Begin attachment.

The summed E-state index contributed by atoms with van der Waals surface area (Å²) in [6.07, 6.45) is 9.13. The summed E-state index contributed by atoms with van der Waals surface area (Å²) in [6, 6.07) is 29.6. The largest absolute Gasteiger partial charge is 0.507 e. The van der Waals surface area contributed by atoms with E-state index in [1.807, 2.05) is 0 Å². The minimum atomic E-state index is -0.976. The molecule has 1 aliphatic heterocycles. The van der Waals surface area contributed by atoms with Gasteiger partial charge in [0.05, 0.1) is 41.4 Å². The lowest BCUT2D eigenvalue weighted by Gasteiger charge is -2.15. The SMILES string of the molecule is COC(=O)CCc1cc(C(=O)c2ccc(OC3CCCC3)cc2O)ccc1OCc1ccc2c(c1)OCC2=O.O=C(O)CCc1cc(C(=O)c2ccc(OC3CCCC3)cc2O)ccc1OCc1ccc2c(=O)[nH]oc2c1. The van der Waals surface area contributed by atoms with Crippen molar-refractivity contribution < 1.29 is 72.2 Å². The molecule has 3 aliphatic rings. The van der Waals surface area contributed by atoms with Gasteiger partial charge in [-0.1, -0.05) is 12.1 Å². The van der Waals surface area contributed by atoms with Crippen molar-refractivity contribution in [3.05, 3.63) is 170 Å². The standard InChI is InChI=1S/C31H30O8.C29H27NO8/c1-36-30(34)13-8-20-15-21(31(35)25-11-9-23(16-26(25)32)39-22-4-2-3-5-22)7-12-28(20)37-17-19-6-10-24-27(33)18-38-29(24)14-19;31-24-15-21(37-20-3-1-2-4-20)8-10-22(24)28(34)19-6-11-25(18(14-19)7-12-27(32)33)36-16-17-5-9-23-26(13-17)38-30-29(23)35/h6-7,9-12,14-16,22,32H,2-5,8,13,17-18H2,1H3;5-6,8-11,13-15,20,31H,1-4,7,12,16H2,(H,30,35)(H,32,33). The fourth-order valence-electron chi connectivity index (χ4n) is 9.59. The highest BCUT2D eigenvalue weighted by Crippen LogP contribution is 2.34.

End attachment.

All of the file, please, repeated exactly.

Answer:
The summed E-state index contributed by atoms with van der Waals surface area (Å²) in [6.07, 6.45) is 9.13. The summed E-state index contributed by atoms with van der Waals surface area (Å²) in [6, 6.07) is 29.6. The largest absolute Gasteiger partial charge is 0.507 e. The van der Waals surface area contributed by atoms with E-state index in [1.807, 2.05) is 0 Å². The minimum atomic E-state index is -0.976. The molecule has 1 aliphatic heterocycles. The van der Waals surface area contributed by atoms with Gasteiger partial charge in [0.05, 0.1) is 41.4 Å². The lowest BCUT2D eigenvalue weighted by Gasteiger charge is -2.15. The SMILES string of the molecule is COC(=O)CCc1cc(C(=O)c2ccc(OC3CCCC3)cc2O)ccc1OCc1ccc2c(c1)OCC2=O.O=C(O)CCc1cc(C(=O)c2ccc(OC3CCCC3)cc2O)ccc1OCc1ccc2c(=O)[nH]oc2c1. The van der Waals surface area contributed by atoms with Crippen molar-refractivity contribution < 1.29 is 72.2 Å². The molecule has 3 aliphatic rings. The van der Waals surface area contributed by atoms with Gasteiger partial charge in [-0.1, -0.05) is 12.1 Å². The van der Waals surface area contributed by atoms with Crippen molar-refractivity contribution in [3.05, 3.63) is 170 Å². The standard InChI is InChI=1S/C31H30O8.C29H27NO8/c1-36-30(34)13-8-20-15-21(31(35)25-11-9-23(16-26(25)32)39-22-4-2-3-5-22)7-12-28(20)37-17-19-6-10-24-27(33)18-38-29(24)14-19;31-24-15-21(37-20-3-1-2-4-20)8-10-22(24)28(34)19-6-11-25(18(14-19)7-12-27(32)33)36-16-17-5-9-23-26(13-17)38-30-29(23)35/h6-7,9-12,14-16,22,32H,2-5,8,13,17-18H2,1H3;5-6,8-11,13-15,20,31H,1-4,7,12,16H2,(H,30,35)(H,32,33). The fourth-order valence-electron chi connectivity index (χ4n) is 9.59. The highest BCUT2D eigenvalue weighted by Crippen LogP contribution is 2.34.